#### Percent

Video Courtesy of Kaplan GRE prep.

#### Percent & Conversions

The word percent means per 100. It is a fraction whose denominator is 100. For example, 26% is equivalent to the fraction 26/100.

A percentage is used to compare values. It can describe the relationship of a part to a whole, or it can describe a magnitude of change.

**Decimal to Percent**

To change a decimal number to a percentage, multiply by 100; this moves the decimal point 2 places to the right. Then add the percent symbol.

0.32 = 32%

0.07 = 7%

1.75 = 175%

**Percent to Decimal**

To change a percentage to a decimal, divide by 100; this moves the decimal point 2 places to the left. Then remove the percent symbol.

25% = 0.25

90% = 0.90 = 0.9

32.1% = 0.321

100% = 1

**Fraction to Decimal**

You can convert a fraction to a decimal by dividing the numerator by the denominator. Sometimes a quicker method is to change the fraction so it has 100 as the denominator.

21/100 = 0.21

43/50 = 86/100 = 0.86

13/16 = 13 / 16 = 0.8125

**Decimal to Fraction**

To convert decimal to a fraction, move the decimal point 2 places to the right and use 100 as the denominator. Then simplify the fraction. If there is still a decimal in the numerator, move the decimal point to the right as needed, and add a 0 to the denominator for each place value.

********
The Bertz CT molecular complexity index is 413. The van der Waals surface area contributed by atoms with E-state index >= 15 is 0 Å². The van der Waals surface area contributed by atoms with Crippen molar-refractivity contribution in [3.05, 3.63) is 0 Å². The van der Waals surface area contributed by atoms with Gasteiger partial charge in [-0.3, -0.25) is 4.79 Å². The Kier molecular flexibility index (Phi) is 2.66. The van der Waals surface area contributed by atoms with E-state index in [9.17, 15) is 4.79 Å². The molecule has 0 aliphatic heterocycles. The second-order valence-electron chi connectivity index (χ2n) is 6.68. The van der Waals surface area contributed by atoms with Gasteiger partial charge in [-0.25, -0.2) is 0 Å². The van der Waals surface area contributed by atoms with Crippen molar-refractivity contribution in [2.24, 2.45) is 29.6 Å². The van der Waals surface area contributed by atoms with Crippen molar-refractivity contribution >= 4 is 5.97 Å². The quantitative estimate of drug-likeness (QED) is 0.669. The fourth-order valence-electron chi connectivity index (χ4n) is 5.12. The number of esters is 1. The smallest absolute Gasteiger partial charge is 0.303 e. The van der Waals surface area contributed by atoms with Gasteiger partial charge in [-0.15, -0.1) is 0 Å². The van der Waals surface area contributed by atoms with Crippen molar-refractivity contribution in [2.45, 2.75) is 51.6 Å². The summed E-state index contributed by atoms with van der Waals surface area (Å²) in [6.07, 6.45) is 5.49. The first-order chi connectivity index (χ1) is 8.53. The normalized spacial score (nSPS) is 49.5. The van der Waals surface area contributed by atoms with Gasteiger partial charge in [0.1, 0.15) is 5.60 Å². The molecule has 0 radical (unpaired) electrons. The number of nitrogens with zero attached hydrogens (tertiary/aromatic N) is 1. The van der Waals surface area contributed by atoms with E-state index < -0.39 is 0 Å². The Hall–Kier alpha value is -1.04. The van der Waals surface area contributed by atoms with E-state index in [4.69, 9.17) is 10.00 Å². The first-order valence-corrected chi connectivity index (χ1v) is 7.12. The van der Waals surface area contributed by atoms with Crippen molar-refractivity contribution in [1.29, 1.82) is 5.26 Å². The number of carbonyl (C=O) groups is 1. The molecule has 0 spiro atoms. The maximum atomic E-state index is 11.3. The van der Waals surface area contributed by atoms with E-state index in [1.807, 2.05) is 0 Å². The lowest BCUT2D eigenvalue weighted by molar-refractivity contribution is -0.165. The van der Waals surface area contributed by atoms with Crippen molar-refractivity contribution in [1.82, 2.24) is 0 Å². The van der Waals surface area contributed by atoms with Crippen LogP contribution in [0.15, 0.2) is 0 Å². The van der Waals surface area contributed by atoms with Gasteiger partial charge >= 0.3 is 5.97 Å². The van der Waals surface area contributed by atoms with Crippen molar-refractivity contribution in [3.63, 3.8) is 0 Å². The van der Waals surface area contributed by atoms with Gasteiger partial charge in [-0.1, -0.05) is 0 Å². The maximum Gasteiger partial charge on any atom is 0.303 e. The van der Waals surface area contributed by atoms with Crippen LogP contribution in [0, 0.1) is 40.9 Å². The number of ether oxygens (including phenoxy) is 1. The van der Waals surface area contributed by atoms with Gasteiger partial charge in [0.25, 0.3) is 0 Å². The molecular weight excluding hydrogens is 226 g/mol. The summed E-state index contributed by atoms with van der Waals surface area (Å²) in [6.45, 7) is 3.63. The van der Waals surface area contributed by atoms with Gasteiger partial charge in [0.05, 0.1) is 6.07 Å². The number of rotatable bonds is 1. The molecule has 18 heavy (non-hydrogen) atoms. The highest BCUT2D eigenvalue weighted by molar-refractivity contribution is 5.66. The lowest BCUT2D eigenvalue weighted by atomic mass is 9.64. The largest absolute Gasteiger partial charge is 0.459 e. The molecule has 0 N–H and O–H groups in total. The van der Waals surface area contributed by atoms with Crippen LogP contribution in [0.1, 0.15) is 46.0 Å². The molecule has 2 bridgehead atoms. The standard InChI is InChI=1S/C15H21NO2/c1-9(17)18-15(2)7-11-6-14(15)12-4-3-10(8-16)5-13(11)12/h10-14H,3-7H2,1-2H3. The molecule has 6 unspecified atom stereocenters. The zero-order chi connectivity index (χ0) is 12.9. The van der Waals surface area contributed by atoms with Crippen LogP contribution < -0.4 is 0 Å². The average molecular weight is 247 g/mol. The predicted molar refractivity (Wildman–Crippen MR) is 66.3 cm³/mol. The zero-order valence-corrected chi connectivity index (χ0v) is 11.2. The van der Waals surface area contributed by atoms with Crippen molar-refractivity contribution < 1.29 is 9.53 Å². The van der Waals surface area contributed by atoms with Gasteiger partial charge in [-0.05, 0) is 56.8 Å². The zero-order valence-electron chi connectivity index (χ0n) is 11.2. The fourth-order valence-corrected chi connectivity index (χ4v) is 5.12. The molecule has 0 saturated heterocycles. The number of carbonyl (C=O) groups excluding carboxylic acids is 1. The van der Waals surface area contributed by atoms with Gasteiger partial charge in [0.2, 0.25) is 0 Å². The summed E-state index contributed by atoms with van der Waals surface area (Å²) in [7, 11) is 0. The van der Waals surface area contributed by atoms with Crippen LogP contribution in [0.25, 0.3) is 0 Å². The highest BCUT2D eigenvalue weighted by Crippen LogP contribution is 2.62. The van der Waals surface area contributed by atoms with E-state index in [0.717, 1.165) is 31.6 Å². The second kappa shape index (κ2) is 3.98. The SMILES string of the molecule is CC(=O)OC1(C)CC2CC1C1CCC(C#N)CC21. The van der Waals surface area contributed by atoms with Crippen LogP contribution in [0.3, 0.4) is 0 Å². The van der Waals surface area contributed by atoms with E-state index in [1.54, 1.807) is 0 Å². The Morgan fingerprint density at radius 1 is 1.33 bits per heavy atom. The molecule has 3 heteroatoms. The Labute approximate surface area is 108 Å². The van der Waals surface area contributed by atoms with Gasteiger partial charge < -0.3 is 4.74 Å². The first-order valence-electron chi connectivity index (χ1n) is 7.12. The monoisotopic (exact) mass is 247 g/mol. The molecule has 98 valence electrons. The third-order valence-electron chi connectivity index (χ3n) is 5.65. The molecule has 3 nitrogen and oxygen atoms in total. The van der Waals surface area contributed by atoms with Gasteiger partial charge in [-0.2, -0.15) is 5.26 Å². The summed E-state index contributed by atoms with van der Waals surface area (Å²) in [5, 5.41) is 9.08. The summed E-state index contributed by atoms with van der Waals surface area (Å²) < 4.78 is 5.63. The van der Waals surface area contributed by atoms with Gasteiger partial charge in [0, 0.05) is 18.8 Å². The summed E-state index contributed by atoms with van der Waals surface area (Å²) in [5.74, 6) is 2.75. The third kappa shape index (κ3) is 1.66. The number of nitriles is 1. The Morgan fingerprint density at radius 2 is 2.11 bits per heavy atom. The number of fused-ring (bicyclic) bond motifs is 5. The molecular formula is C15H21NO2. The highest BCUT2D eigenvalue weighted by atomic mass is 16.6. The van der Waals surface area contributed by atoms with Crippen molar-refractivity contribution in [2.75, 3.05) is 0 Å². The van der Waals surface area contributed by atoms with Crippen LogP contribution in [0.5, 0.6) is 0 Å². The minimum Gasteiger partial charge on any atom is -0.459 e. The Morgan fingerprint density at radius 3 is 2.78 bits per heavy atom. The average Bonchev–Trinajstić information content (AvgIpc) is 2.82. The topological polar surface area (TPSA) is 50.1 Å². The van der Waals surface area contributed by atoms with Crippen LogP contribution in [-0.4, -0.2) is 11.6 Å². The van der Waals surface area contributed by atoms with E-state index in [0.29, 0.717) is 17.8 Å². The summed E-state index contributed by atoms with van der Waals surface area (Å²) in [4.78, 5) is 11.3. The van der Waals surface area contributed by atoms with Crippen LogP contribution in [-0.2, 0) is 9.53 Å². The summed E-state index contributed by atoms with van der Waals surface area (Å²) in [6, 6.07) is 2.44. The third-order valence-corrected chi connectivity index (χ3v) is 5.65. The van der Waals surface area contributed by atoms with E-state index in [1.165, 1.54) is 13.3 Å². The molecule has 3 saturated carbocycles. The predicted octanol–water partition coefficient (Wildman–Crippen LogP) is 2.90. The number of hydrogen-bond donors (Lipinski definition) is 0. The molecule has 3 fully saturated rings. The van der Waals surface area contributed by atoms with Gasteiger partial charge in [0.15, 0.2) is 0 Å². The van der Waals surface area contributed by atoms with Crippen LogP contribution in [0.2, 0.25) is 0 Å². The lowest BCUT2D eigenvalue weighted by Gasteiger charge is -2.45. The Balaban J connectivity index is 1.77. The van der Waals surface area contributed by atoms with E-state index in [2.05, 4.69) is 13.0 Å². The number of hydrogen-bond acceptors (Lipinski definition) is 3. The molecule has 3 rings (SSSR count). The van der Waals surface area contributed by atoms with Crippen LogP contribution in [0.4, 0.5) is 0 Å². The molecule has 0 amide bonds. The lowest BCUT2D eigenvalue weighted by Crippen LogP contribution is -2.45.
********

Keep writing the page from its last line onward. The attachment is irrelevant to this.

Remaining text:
0.55 = 55/100 = 11/20

2.18 = 218/100 = 109/50 = 2\dfrac{9}{50} **or ** 2.18 = 2\dfrac{18}{100} = 2\dfrac{9}{50}

0.123 = 12.3/100 = 123/1000

Note: There is a chart at the end of this section with common fraction and decimal conversion values.

**Fraction and Percent **

To change a percentage to a fraction, change the percentage to a decimal, then the decimal to a fraction.

34% = 0.34 = 34/100 = 17/50

Correspondingly, to change a fraction to a percentage, change the fraction to a decimal, then the decimal to percent.

18/90 = 2/10 = 0.2 = 20%

## Example

Convert 4% into a decimal and a fraction in lowest terms.

### Solution

To convert 4% into a decimal, move the decimal point two places to the left. This requires adding a leading 0.

4% = 0.04

To express 4% as a fraction, put it over a denominator of 100, and then simplify the fraction.

4/100 = 4/4 × 25 = 1/25

#### Multiplying by Percent

Multiplying by a percentage is a way to find a “part” of the original. Multiplying by a percentage is the same as multiplying by the decimal equivalent.

15% of 40 = 15% × 40 = 0.15 × 40 = 6

8% of 25 = 8% × 25 = 0.08 × 25 = 2

*Quick trick:* Multiplying by 10%

To get 10% of anything, simply slide the decimal point one place to the left.

3456 × 10% = 345.6

For 20%, slide the decimal point one place to the left, then multiply by 2.

3456 × 20% = 345.6 × 2 = 691.2

The same pattern holds true for 30%, 40%, 60%, 70%, 80% and 90%. But for 50%, simply divide by 2.